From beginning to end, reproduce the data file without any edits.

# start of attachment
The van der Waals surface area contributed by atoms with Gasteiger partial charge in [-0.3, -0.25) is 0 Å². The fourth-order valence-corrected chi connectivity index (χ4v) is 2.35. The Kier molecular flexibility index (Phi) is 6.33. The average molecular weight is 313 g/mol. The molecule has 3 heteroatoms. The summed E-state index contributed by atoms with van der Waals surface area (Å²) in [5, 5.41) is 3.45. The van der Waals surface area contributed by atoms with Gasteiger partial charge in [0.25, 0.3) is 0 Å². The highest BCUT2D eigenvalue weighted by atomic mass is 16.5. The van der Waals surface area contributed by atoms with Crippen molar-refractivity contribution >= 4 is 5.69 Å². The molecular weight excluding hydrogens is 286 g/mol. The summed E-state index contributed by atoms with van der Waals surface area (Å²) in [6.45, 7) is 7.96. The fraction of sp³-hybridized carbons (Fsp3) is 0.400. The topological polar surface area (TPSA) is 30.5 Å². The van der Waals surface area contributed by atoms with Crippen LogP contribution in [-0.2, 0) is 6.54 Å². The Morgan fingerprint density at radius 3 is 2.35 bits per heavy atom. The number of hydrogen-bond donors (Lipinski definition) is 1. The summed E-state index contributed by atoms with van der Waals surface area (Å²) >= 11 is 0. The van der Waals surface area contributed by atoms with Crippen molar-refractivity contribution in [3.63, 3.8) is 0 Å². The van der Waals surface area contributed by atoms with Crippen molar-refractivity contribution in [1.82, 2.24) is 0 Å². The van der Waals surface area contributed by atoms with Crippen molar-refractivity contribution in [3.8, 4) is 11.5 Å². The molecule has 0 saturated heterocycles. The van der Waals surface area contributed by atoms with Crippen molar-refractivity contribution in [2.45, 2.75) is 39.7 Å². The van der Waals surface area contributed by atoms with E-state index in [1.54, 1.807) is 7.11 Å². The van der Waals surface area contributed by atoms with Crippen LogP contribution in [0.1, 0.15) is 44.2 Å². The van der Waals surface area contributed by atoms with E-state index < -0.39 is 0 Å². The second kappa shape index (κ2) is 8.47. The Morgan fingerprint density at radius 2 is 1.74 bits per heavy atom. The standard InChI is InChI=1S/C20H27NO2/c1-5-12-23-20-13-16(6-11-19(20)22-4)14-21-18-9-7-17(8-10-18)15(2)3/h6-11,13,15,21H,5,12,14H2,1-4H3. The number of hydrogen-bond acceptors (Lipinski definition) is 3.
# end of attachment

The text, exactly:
The van der Waals surface area contributed by atoms with Gasteiger partial charge in [-0.3, -0.25) is 0 Å². The fourth-order valence-corrected chi connectivity index (χ4v) is 2.35. The Kier molecular flexibility index (Phi) is 6.33. The average molecular weight is 313 g/mol. The molecule has 3 heteroatoms. The summed E-state index contributed by atoms with van der Waals surface area (Å²) in [5, 5.41) is 3.45. The van der Waals surface area contributed by atoms with Gasteiger partial charge in [0.25, 0.3) is 0 Å². The highest BCUT2D eigenvalue weighted by atomic mass is 16.5. The van der Waals surface area contributed by atoms with Crippen molar-refractivity contribution >= 4 is 5.69 Å². The molecular weight excluding hydrogens is 286 g/mol. The summed E-state index contributed by atoms with van der Waals surface area (Å²) in [6.45, 7) is 7.96. The fraction of sp³-hybridized carbons (Fsp3) is 0.400. The topological polar surface area (TPSA) is 30.5 Å². The van der Waals surface area contributed by atoms with Crippen LogP contribution in [-0.2, 0) is 6.54 Å². The Morgan fingerprint density at radius 3 is 2.35 bits per heavy atom. The number of hydrogen-bond donors (Lipinski definition) is 1. The summed E-state index contributed by atoms with van der Waals surface area (Å²) >= 11 is 0. The van der Waals surface area contributed by atoms with Crippen molar-refractivity contribution in [3.63, 3.8) is 0 Å². The van der Waals surface area contributed by atoms with Crippen molar-refractivity contribution in [1.82, 2.24) is 0 Å². The van der Waals surface area contributed by atoms with Crippen molar-refractivity contribution in [3.8, 4) is 11.5 Å². The molecule has 0 saturated heterocycles. The van der Waals surface area contributed by atoms with Crippen molar-refractivity contribution in [2.45, 2.75) is 39.7 Å². The van der Waals surface area contributed by atoms with E-state index in [1.54, 1.807) is 7.11 Å². The van der Waals surface area contributed by atoms with Crippen LogP contribution in [0.1, 0.15) is 44.2 Å². The van der Waals surface area contributed by atoms with E-state index < -0.39 is 0 Å². The second kappa shape index (κ2) is 8.47. The Morgan fingerprint density at radius 2 is 1.74 bits per heavy atom. The standard InChI is InChI=1S/C20H27NO2/c1-5-12-23-20-13-16(6-11-19(20)22-4)14-21-18-9-7-17(8-10-18)15(2)3/h6-11,13,15,21H,5,12,14H2,1-4H3. The number of hydrogen-bond acceptors (Lipinski definition) is 3.